The Indian Parliament passed a law on Wednesday allowing the government to auction and mine lithium reserves.
Previously, lithium, along with other minerals, was removed from the list of atomic minerals, preventing private companies from bidding in an auction. The legislation permits the government to auction and mine the reserves of these minerals, marking a key intervention in meeting the rising demand for raw materials for electric vehicles.
In February this year, 5.9 million tonnes of lithium reserves were found for the first time in India’s Jammu and Kashmir region. The private sector can now participate in exploration and mining, which is expected to be a “force multiplier”, according to a government statement.
“There is a need to vigorously increase exploration and production of the minerals proposed to be removed from the list of atomic minerals to meet the growing demands of the country,” the statement added.
Under the new law, other minerals now open for mining and auction include beryl, titanium, niobium and zirconium.
The law empowers the central government to exclusively auction mining leases and composite licences for certain critical and deep-seated minerals.
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Deep-seated minerals include cobalt, copper, diamonds, gold, lead, nickel, the platinum group of minerals, silver and zinc. Exploration and mining of these minerals are more expensive when compared with surficial or bulk minerals.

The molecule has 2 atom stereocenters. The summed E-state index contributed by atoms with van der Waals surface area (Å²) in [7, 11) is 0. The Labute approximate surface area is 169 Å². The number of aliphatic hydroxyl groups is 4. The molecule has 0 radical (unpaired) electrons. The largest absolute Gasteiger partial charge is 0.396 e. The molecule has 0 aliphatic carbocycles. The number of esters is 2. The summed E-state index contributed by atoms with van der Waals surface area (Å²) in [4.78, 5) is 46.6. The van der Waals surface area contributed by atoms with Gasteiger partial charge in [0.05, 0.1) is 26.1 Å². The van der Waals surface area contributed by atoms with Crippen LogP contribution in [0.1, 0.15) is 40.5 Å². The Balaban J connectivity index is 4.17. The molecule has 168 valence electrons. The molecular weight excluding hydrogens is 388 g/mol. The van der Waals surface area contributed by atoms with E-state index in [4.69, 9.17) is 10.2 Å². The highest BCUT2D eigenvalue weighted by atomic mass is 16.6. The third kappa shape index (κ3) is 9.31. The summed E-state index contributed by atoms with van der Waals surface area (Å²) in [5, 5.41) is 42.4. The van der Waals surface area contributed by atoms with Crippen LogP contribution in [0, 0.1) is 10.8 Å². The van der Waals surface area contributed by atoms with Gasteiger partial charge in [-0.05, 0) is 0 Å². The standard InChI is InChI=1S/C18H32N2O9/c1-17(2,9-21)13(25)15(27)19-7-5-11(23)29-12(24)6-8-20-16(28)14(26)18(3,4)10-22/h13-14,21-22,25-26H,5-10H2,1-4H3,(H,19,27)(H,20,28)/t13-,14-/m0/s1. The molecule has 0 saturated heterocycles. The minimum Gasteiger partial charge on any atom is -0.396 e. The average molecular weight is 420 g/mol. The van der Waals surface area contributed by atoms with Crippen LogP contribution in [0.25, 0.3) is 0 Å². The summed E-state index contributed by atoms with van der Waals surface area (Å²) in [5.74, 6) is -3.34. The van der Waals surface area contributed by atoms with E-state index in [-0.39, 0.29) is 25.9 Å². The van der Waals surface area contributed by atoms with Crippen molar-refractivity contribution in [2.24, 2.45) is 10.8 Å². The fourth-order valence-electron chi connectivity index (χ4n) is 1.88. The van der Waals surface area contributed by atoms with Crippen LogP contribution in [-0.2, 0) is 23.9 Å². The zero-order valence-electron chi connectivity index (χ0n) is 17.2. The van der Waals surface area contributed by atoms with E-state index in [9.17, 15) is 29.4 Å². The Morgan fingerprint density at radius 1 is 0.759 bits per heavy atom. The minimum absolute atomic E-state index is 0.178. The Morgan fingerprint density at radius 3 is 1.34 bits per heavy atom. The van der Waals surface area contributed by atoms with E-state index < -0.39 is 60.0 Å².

The Union Minister for Coal and Mines, Pralhad Joshi, said that 95 of the “most precious” minerals are found in India, but the country is still importing these.
However, since the lithium deposits were first found, residents in Jammu have expressed their reservations over large-scale extraction. These residents, whose key source of income and livelihood is agriculture, say that mining would result in exploitation and loss of land.
The Reasi district, where the lithium reserves were found, is a hill district with a fragile ecology. Marked with deep gorges, ravines and variable climatic conditions, environmental experts say that any impact on the environment in the Reasi district can disturb the ecology of all its neighbouring areas.